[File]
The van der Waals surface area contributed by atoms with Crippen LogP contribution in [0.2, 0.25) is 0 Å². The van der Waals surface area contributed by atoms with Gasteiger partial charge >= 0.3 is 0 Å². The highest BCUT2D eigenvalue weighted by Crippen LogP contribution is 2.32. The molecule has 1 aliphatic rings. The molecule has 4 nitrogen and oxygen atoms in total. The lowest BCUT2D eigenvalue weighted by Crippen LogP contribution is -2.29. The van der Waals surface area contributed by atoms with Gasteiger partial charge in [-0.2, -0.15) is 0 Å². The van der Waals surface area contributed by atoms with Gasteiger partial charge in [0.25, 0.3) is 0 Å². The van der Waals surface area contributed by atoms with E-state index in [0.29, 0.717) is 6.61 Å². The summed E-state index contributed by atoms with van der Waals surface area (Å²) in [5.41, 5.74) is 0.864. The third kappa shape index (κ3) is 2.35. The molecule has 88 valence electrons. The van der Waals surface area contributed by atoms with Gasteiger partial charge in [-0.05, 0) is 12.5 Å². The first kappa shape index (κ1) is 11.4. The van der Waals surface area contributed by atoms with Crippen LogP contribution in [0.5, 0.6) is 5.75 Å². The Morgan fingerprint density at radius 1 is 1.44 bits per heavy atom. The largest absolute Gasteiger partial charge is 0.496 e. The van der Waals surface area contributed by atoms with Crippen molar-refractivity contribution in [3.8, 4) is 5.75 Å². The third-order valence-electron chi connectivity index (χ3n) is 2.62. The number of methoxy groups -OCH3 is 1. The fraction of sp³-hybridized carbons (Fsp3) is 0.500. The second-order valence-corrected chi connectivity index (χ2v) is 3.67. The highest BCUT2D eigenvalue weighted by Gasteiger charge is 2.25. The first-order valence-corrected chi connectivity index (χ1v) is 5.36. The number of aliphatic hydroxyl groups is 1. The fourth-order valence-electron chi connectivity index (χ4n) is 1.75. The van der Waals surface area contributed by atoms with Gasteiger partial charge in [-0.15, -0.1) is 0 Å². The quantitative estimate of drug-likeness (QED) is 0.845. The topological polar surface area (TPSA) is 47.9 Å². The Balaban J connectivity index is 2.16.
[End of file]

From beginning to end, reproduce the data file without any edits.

The van der Waals surface area contributed by atoms with Crippen LogP contribution in [0.2, 0.25) is 0 Å². The van der Waals surface area contributed by atoms with Gasteiger partial charge >= 0.3 is 0 Å². The highest BCUT2D eigenvalue weighted by Crippen LogP contribution is 2.32. The molecule has 1 aliphatic rings. The molecule has 4 nitrogen and oxygen atoms in total. The lowest BCUT2D eigenvalue weighted by Crippen LogP contribution is -2.29. The van der Waals surface area contributed by atoms with Gasteiger partial charge in [-0.2, -0.15) is 0 Å². The van der Waals surface area contributed by atoms with Gasteiger partial charge in [0.25, 0.3) is 0 Å². The van der Waals surface area contributed by atoms with E-state index in [0.29, 0.717) is 6.61 Å². The summed E-state index contributed by atoms with van der Waals surface area (Å²) in [5.41, 5.74) is 0.864. The third kappa shape index (κ3) is 2.35. The molecule has 88 valence electrons. The van der Waals surface area contributed by atoms with Gasteiger partial charge in [-0.05, 0) is 12.5 Å². The first kappa shape index (κ1) is 11.4. The van der Waals surface area contributed by atoms with Crippen LogP contribution in [0.5, 0.6) is 5.75 Å². The Morgan fingerprint density at radius 1 is 1.44 bits per heavy atom. The largest absolute Gasteiger partial charge is 0.496 e. The van der Waals surface area contributed by atoms with Crippen molar-refractivity contribution in [3.8, 4) is 5.75 Å². The third-order valence-electron chi connectivity index (χ3n) is 2.62. The number of methoxy groups -OCH3 is 1. The fraction of sp³-hybridized carbons (Fsp3) is 0.500. The second-order valence-corrected chi connectivity index (χ2v) is 3.67. The highest BCUT2D eigenvalue weighted by Gasteiger charge is 2.25. The first-order valence-corrected chi connectivity index (χ1v) is 5.36. The number of aliphatic hydroxyl groups is 1. The fourth-order valence-electron chi connectivity index (χ4n) is 1.75. The van der Waals surface area contributed by atoms with Gasteiger partial charge in [-0.15, -0.1) is 0 Å². The quantitative estimate of drug-likeness (QED) is 0.845. The topological polar surface area (TPSA) is 47.9 Å². The Balaban J connectivity index is 2.16.